In today’s globalized, digitized world, even the smallest business can “go global” overnight. E-commerce marketplaces and other digital marketing, sales and payment platforms have reduced small businesses’ price of entry into the international trade arena. Now, even the often complex and expensive challenge of shipping goods around the world is catching up with those global e-commerce trends as innovations in supply chain management take hold.
Until recently, much of the supply chain for imports and exports has been stuck in a last-century mode of paper trails, faxes, long waits and questions left unanswered by the companies shipping your goods. Doing business overseas was often an act of faith, usually involving an old-school freight forwarder who coordinated arrangements with the dozen or so organizations involved in a typical international shipment. You knew little about your goods’ progress until they showed up—a blind spot that fouled up everything from your procurement, inventory and cash flow to customer relations.
Enter the digital freight revolution, which is speeding up international handling of bulk product shipments while letting you know, in real time, where your imports and exports are in the world. At the same time, shipments of small parcels have increased internationally, though of course geography would prevent them from ever achieving the next-day, same-day and even within-the-hour timetables that have become the norm for local delivery. To close the gap, though, warehouse operators are offering more options closer to markets served.
Supply Chain Management Trends Pave the Way for Small Businesses to Trade
Today, you can arrange an international shipment in new digital marketplaces, getting instant price quotes and online booking. There are also digital marketplaces for warehousing your products on the far side of the world.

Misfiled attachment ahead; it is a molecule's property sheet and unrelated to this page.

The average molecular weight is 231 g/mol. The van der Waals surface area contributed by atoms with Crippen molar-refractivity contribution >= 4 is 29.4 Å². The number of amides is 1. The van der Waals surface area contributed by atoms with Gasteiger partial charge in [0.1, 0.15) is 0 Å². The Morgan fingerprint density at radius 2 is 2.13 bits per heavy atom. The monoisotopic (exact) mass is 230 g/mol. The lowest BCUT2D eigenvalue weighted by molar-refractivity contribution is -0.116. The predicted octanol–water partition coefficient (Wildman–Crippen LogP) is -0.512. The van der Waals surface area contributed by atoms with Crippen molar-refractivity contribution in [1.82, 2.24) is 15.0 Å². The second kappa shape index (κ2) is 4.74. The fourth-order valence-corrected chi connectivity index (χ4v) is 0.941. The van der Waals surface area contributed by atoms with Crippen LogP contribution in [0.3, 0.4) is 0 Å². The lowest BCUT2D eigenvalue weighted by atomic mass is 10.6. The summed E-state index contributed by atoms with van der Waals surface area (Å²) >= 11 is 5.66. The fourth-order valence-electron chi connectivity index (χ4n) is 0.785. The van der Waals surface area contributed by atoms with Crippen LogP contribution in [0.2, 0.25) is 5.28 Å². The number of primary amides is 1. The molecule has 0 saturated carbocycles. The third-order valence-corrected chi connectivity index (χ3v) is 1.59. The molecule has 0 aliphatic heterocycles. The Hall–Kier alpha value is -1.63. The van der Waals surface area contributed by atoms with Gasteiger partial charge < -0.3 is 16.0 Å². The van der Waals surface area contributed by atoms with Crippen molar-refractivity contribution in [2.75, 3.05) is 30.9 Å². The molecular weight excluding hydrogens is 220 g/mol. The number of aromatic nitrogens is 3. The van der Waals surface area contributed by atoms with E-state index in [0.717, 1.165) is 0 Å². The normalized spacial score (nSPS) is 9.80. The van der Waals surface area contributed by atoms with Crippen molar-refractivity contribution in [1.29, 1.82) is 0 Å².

Once your product has shipped, you can sit in front of an online dashboard, watching a tiny ship trace its way across the ocean with your products on board. And this is just the digital tip of the iceberg. Data and trade documents are collected and shared online among importers, exporters, truckers, ocean carriers, cargo planes and freight forwarders. Updates and alerts allow flexibility in rerouting goods at key points in transit, in the event of natural disasters or even a change in go-to-market plans. All of this enables sharper business planning and better management of customer expectations.
It’s still not a perfect world, to be sure, as basic costs such as import and export tariffs keep changing. But you can even track that online, from the backroom of your real-world shopfront or the back office of your factory.
And what about those horror stories of products stuck in customs? While this is an ongoing problem, initiatives to solve it include the World Customs Organization’s declaration that 2019 is the year of “smart borders,” with customs agencies worldwide reengineering their cumbersome processing of imports and exports.
Digitizing Financing and Payments in the Supply Chain
Digitization is also easing age-old concerns about payments in a market where products take longer to reach their destination. Among the alternatives are “open account” relationships in global supply chains, in which goods are delivered before payment is due. Here, some large corporations are directly investing in their own technology platforms to provide financing to their suppliers who are on open account.
Today, you can arrange an international shipment in new digital marketplaces, getting instant price quotes and online booking.
In another option, suppliers sell their accounts receivables to financiers, which can lengthen buyers’ payment terms even while suppliers get paid more quickly. Business charge or credit cards can provide similar advantages in timing, since you, as the exporter, are paid almost immediately while your customer, the importer, may not be billed until next month.
These two methods are also being digitized, including fintech supply chain finance options, on the one hand, and virtual cards, on the other. And on the horizon are distributed ledger (blockchain) versions of supply chain finance, which are under development by groups of fintechs, banks, freight forwarding companies and other key players in international trade.
Nobody ever said that international trade was the easiest way to do business. But the digitization of supply chain management and finance is putting a vast global market within closer reach of more small U.S. businesses than ever.
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